Pyramid of two flat cakes of different sizes, crowned with Japanese citrus daidai. This decoration is called "kagami-mochi".

New Year Japan a guide to New Year Japanese traditions and activities
New Year Japan a guide to New Year Japanese traditions and activities 
The most important New Year’s ritual is the sending of New Year’s greeting cards (Nengajou) with the image of the symbol of the coming year - one of the twelve oriental zodiac signs. Such a great importance is attached to this tradition that even in the elementary grades of school, children are taught to write postcards correctly.

Many Japanese still write their own text and even sign a calligraphy on a finished printing card, indicating a special respect for the recipient. But you can buy a blank card to write and draw on what the soul desires.
Postcards are sent by thousands. After all, you really need to congratulate all relatives, acquaintances and friends. Also, if you have received a card from someone whom you have not sent yourself, you need to correct the situation immediately.

It is advisable to send a return card by 3 January. In extreme cases, by the 7th, but with apologies for being late. Those who have died in the last one year are exempted from sending postcards. They should inform everyone in advance that they do not want to receive congratulations this year.

In Japan, it is the practice of the New Year that all debts must be repaid in the last days of the year. Otherwise, they will leave until next year :

For most Japanese, work comes first. And celebrating holidays with colleagues is also an unbroken tradition. All Japanese companies organise bonkei (old-year oblivion parties) for employees. Celebrate right at work or rent a restaurant.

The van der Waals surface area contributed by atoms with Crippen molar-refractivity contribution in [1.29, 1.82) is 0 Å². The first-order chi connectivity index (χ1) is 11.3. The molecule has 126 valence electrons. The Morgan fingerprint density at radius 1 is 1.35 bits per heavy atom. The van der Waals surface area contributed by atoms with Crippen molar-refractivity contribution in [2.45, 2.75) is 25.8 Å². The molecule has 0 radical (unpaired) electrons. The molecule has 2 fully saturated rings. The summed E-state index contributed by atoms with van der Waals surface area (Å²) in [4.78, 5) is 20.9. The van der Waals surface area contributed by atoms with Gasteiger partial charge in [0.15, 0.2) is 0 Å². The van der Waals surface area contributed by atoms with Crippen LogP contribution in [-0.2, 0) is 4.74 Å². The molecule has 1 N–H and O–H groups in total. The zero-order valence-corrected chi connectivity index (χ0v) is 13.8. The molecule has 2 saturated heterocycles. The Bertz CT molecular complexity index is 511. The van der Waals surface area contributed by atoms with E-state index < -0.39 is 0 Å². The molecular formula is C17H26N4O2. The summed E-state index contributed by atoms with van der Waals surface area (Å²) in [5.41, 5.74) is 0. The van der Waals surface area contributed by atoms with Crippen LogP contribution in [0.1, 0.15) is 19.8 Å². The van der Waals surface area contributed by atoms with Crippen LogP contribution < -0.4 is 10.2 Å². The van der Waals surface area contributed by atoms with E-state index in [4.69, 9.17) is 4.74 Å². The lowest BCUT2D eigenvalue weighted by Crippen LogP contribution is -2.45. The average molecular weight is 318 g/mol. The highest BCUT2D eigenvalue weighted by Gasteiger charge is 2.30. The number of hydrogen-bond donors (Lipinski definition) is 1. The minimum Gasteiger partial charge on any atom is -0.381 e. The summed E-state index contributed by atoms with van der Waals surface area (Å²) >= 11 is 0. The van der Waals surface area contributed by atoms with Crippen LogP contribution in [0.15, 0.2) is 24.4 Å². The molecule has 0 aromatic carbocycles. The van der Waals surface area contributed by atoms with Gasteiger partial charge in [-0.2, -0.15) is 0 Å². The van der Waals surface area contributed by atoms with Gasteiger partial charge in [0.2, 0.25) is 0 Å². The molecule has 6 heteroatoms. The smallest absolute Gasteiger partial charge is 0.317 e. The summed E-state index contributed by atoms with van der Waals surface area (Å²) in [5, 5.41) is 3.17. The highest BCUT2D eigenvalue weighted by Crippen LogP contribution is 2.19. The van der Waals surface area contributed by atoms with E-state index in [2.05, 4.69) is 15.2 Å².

This evening (only once a year) the outline of the situation disappears. For acquaintance and disrespect for the authorities, punishment will not follow.Gifts are usually given on New Year's Eve. The youth give gifts to their superiors (seniors, teachers, relatives). These gifts are called o-seibo. The cost of a gift to colleagues is clearly determined by rank. Gifts can be ordered in advance in the special department of any store throughout December. It will be packed and delivered on the appointed day. Usually in the first week of January.

The second type of gift is called otoshidama (treasure of the year). These are colourful envelopes decorated with a special bow with money. As a rule, fathers hand these envelopes to their children. In general, any older relative is younger. Relatives of the older generation and people of the same status, as a rule, owe each other nothing.The whole family gathers for an evening meal (Oshoka) on 31 December. There are no random products on the table.

New Year Japan a guide to New Year Japanese traditions and activities
New Year Japan a guide to New Year Japanese traditions and activities